Normalization of disrupted clock gene expression in males with tetraplegia: a crossover randomized placebo-controlled trial of melatonin supplementation
AuthorKostovski, Emil; Frigato, E; Savikj, Mladen; Dahm, Anders Erik A; Sandset, Per Morten; Mowinckel, Marie-Christine; Skretting, Grethe; Østerud, Bjarne; Bertolucci, C; Iversen, Per Ole
Objectives: Circadian oscillators are located both in the brain and in peripheral organs. Melatonin, the main brain-derived hormone governing circadian variations, is highly associated with daylight patterns. However, in subjects with tetraplegia the melatonin levels are blunted. Here we studied peripheral oscillators in peripheral blood mononuclear cells (PBMCs) in males with tetraplegia by examining how exogenous melatonin may influence the expression of clock gene mRNAs.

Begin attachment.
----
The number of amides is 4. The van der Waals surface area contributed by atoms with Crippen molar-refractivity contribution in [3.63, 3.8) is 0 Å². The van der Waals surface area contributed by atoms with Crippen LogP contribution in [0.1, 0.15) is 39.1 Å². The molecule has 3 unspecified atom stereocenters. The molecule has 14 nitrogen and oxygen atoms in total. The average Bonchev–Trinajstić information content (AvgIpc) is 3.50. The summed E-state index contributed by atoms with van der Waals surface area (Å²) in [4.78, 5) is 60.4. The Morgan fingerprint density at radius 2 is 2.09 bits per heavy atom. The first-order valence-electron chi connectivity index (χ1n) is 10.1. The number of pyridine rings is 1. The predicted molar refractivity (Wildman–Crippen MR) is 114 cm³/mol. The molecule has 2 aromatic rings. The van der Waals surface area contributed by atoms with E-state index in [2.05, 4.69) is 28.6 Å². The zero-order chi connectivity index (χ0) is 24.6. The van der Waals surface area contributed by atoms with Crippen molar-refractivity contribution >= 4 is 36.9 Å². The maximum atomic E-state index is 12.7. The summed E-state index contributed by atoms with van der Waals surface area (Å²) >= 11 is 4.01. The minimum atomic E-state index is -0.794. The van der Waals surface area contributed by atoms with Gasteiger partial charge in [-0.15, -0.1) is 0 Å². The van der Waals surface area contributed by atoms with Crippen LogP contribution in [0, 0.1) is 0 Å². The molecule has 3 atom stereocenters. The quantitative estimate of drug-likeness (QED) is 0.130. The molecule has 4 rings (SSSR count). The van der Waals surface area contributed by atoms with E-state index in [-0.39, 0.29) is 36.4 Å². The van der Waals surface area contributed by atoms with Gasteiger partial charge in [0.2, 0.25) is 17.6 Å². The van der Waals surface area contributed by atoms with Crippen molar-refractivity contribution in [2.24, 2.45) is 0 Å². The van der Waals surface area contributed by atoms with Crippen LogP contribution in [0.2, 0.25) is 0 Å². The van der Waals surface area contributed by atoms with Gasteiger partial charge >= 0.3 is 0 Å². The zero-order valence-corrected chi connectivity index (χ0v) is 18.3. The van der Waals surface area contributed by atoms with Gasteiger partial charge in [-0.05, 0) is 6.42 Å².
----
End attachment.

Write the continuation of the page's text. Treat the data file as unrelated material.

Setting: Sunnaas Rehabilitation Hospital, Nesoddtangen, Norway.
Methods: Six males with tetraplegia received 2 mg of melatonin or placebo 4 days before the study period. We also included six able-bodied men sleeping or kept awake during the night. Plasma samples were collected four times during a 24-h period. The mRNA expression levels of the clock genes PER1, PER2, BMAL1, and REV-ERBα were quantified in PBMCs using quantitative RT-PCR.
Results: The mRNA expression levels of PER-1 and –2 and REV-ERBα were increased at 04:00 h compared with the ablebodied controls (p < 0.05). Melatonin supplementation changed mRNA peak-time toward the time of supplementation.
Conclusions: Several peripheral clock genes displayed distorted expression levels in tetraplegia. Supplementation with melatonin changed the mRNA expression levels of these genes toward those observed among able-bodied.